Houston is home to many small businesses, and it’s now considered one of the top 10 cities for entrepreneurs, according to the Houston Business Journal.
The journal notes a high concentration of small businesses in the city — nearly 20 small businesses per every 1,000 residents. And there are many factors that contribute to that growth, says Matt DeLeon, Business Development Coordinator for the City of Houston. For example, Houston’s job growth is twice that of the nation, according to the U.S. Department of Labor Statistics.
“It’s just easier to do business in Houston,” DeLeon says. “There are no zoning laws, which means small businesses have an easier time setting up shop. And our city is unique in that it doesn’t require a general business license, so there are fewer forms to fill out and no charge for being a business in Houston.”
Texas also has no state income or corporate taxes, according to the Tax Foundation, which can help attract business.
Houston and local organizations also offer a number of tools for small-business owners to get started. The city’s Business Solutions Center offers the Liftoff Houston business plan competition, providing tens of thousands of dollars in prize money for the best new business ideas.
The University of Houston’s Small Business Development Center offers help with business plans, accessing startup capital and educational seminars for entrepreneurs. And the Greater Houston Partnership (GHP) offers a wealth of resources for small business owners, ranging from export assistance to essential business training.
Manuel Gonzalez, district director of the Small Business Administration’s Houston Division, says that a number of local organizations work together to help small businesses, including the GHP, a 25-year-old group that advocates for “a positive business environment.”
“The Chamber of Commerce, GHP, universities, banks and lenders, and the mayor’s office — they’re all focused on promoting economic development through small business,” Gonzalez says.
And as the area’s population and trade grow, the city is undertaking major infrastructure projects, Gonzalez says.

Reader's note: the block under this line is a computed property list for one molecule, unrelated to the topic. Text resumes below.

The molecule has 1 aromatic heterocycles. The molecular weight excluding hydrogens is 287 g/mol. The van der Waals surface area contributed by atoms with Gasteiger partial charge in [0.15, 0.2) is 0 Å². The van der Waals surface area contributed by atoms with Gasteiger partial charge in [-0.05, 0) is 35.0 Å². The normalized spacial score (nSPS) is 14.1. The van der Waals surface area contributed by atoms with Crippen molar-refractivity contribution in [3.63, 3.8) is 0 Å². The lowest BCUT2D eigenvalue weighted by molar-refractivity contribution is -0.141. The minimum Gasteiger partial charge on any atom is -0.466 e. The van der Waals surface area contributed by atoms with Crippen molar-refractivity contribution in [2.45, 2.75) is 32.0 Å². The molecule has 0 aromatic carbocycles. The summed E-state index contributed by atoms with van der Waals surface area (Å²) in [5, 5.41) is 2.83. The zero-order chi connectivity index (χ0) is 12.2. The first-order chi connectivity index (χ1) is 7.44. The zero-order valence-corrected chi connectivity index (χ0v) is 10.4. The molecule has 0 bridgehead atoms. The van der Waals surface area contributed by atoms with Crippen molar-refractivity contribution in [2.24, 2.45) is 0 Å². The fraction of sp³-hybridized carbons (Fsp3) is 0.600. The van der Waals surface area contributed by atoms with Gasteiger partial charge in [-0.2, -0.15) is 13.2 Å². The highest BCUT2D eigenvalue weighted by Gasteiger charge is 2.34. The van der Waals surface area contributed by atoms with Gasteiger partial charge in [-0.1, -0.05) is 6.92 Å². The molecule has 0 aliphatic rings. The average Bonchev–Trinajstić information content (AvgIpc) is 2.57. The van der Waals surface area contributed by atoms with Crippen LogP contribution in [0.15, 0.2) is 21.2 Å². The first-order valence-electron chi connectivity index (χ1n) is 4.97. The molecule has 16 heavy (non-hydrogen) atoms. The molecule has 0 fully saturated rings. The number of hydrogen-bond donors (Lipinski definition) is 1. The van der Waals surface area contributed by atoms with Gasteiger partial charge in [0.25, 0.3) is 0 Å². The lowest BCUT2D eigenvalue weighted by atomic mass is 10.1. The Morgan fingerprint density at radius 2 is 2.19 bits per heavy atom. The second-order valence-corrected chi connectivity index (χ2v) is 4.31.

“The Port of Houston is already the nation’s largest by exports, and is spending billions to accommodate even larger ships,” he says. “[George Bush Intercontinental] Airport is spending $1 billion on a new international terminal to handle additional flights to places like China. And the [William P.] Hobby Airport is building a new international terminal, too. This all helps small business and trade in our city.”
The growth in trade is a byproduct of the city’s energy industry. But other sectors, such as health care and technology, also are leading to new migration and increasing internationalization. A recent Rice University study found that the Houston metro area is now the nation’s most diverse, with many small businesses in ethnic communities.
“Our city’s immigrants come here not only to work hard, but also to build businesses,” Gonzalez says. “Everything from Vietnamese pho shops in Midtown to the Post Oak Grill to chains like Taquerias Arandas were started by foreign immigrants, and that trend is only growing.”
As the city diversifies even further, the variety of small businesses that emerge may begin to change, too.
“Food trucks and taco stands are really taking off,” DeLeon says. “We didn’t see it coming, but gourmet and ethnic food vehicles are booming in Houston right now. They’re kind of the wave of the future.”
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